BCG adds Brad Carson and Trent Reasons to Public Sector unit

15 November 2016 4 min. read
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The Boston Consulting Group has hired Brad Carson as a Senior Advisor to its global Public Sector practice, he joins from a distinguished military, business and political career. The firm has also hired Trent Reasons as an Associate Director to its Public Sector and Capital Markets practices, he joins from the US Department of the Treasury.

Prior to joining The Boston Consulting Group (BCG), Brad Carson worked at the US Office of the Secretary of Defense as Acting Under Secretary of Defense for Personnel and Readiness, and, was concurrently the Under Secretary of the Army at the US Army. Previously, from 2011 until 2013, Carson was the General Counsel of the US Army. Earlier roles include Director of the National Energy Policy Institute at the University of Tulsa for two years; Associate Professor of Law & Associate Professor of Business at the University of Tulsa College of Law; President and Chief Executive Officer of Cherokee Nation Businesses; and Congressman, 2nd District of Oklahoma, US House of Representatives.

Carson holds a Bachelor of Arts and Master of Arts in Politics, Philosophy, and Economics from the University of Oxford, a Bachelor of Arts from Baylor University and a Juris Doctorate from the University of Oklahoma College of Law.

Carson joins BCG’s global Public Sector practice as a Senior Advisor, based out of the firm’s Washington, DC, office. Carson will be responsible for supporting the firm’s global consultant and clients deal with organisational and operational issues, as well as support the firm’s work in the aerospace and defence sectors.

Sharon Marcil, North America leader of BCG’s Public Sector practice, says about Carson’s management optimisation track record, “His unique expertise on national security and defence policy issues, together with his extensive experience simplifying the structure of large, complex organisations, will prove invaluable to our clients.”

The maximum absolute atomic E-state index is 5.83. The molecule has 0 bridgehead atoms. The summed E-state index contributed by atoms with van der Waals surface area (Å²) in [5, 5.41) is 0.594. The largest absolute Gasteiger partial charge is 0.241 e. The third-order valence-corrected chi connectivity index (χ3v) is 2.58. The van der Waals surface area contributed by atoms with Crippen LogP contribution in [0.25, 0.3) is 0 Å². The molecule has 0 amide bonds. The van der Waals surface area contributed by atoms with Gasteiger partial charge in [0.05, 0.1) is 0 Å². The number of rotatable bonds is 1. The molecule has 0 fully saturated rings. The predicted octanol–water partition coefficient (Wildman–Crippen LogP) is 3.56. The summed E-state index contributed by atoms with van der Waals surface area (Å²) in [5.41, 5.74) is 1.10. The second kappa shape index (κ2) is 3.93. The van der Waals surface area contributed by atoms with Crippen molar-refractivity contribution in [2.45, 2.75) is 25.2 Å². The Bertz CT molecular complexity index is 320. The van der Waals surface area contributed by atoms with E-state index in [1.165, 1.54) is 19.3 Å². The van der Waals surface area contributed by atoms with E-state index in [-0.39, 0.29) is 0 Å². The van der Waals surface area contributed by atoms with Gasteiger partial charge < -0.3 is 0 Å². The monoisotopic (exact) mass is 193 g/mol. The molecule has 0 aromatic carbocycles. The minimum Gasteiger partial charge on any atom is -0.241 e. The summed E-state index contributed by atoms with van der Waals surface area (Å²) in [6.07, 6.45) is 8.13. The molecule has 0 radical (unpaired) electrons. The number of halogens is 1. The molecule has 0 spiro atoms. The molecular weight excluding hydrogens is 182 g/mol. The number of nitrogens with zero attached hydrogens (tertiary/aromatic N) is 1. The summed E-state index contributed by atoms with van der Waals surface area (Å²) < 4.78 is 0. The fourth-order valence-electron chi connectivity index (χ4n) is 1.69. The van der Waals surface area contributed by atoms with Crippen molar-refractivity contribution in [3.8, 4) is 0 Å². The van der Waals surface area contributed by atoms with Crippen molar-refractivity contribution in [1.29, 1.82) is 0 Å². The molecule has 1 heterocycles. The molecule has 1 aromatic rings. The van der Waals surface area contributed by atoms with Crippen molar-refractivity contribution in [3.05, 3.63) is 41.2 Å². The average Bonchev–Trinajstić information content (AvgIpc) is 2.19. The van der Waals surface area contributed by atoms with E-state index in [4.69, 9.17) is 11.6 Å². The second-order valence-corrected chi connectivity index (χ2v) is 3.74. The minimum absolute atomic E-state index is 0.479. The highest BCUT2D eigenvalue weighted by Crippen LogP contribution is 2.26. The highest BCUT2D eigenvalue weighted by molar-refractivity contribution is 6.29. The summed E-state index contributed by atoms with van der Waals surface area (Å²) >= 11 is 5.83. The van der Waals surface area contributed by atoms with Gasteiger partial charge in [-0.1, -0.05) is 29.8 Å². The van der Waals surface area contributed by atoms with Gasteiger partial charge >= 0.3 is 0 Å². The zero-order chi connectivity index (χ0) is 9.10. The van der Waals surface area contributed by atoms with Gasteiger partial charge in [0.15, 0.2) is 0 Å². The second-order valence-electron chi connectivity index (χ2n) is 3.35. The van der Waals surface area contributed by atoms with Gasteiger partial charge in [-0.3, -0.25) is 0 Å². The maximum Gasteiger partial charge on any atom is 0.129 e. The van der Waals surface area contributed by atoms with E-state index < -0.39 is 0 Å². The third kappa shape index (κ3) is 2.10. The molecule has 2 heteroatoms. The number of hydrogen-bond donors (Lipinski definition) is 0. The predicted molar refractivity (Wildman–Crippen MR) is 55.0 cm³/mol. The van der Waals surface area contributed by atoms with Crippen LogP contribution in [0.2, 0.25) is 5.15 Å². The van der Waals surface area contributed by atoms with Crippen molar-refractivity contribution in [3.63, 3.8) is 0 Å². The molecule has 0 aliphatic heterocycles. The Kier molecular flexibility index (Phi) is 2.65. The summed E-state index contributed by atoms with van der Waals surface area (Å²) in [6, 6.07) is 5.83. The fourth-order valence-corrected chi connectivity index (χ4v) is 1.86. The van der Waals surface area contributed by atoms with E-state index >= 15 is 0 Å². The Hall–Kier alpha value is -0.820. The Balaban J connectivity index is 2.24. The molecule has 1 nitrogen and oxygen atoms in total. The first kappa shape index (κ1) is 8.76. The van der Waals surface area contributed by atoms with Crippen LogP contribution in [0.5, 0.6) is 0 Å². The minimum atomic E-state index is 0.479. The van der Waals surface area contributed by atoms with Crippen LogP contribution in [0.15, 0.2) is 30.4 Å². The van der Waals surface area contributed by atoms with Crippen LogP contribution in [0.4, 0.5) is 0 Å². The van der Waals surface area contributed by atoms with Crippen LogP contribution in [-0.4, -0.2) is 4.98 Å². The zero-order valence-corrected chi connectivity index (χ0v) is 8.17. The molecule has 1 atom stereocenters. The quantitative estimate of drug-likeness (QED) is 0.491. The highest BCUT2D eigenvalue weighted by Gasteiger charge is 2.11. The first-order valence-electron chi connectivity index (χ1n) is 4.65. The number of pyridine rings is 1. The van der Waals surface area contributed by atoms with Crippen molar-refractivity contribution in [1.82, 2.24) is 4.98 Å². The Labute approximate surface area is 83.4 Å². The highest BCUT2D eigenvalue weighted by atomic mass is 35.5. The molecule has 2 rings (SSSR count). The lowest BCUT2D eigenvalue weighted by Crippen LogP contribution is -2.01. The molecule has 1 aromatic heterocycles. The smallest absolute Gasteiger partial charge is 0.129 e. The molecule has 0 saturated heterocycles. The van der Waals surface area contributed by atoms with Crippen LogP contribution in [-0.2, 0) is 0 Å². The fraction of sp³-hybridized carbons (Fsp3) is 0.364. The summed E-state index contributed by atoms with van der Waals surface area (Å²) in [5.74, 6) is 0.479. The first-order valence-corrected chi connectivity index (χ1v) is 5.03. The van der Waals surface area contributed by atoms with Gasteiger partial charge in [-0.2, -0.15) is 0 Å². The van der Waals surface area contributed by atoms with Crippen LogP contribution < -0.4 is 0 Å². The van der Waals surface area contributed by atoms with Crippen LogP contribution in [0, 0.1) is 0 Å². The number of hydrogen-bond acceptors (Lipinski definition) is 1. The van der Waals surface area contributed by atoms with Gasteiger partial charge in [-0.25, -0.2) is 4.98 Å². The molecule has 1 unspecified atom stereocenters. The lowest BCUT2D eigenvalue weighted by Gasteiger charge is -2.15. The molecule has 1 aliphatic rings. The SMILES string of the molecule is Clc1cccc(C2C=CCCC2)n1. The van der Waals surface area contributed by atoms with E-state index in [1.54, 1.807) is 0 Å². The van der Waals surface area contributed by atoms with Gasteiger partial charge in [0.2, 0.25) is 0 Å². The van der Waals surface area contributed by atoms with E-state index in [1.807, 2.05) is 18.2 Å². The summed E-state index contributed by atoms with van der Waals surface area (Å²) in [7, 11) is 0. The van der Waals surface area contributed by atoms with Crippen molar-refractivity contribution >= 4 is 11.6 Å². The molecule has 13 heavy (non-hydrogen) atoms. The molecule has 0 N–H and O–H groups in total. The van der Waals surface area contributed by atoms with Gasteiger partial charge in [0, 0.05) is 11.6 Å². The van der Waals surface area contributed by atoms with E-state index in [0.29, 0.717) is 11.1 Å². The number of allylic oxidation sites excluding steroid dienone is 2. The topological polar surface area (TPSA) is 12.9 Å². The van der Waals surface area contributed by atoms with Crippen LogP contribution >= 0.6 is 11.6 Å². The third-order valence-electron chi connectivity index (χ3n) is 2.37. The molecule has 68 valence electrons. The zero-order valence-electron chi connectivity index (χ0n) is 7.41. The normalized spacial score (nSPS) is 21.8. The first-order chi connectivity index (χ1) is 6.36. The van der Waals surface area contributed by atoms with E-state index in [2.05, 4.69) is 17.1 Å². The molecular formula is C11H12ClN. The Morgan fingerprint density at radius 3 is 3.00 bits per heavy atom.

Carson says that he is “excited” to be joining BCG. He adds, “BCG is the foremost provider of innovative solutions to the corporate, public, and non-profit sectors. It helps solve the most critical challenges facing government clients by drawing on its decades of commercial experience to bring world-class best practices, coupled with a deep understanding of the unique challenges in the public sector.”

BCG hires Brad Carson and Trent Reasons

Prior to joining BCG, Trent Reasons worked for the US Department of the Treasury as a Director of Analysis for more than four years, previously, he worked at investment bank Oppenheimer & Co., as an Executive Director. A selection of earlier roles in Reasons’ more than 15 career include serving as a Managing Partner at Reasons Capital, as Senior Vice President and Head of Securitised Products Trading & Strategy for Fixed Income at Keefe, Bruyette & Woods and as Vice President at Lehman Brothers.

Reasons holds a Bachelor of Arts in Economics from the University of Washington.

Reasons joins BCG’s Public Sector and Capital Markets practices as an Associate Director and will be based out of the firm’s Washington, DC, office. Reasons brings considerable public and private experience to his new role, including considerable experience in the US’ financial landscape through leading the annual production of the Financial Stability Oversight Council (FSOC) Annual Report, among others. He is tasked with supporting the firm’s global client and consulting base.

Marcil: “Major public- and private-sector institutions are facing a host of challenges and opportunities stemming from new rules and regulations, new technologies, and demand-driven changes in market dynamics. Trent will bring his unique and deep expertise to help our clients navigate these tricky waters.”

Reasons says that he is “excited” to bring his experience and expertise in financial services, regulation, and government policy to BCG’s clients. “As the landscape for financial services continues to evolve in response to competitive, regulatory, technological, and other factors, there are many complex and challenging issues to tackle in both the public and private sectors, especially in a post-crisis world,” says Reasons.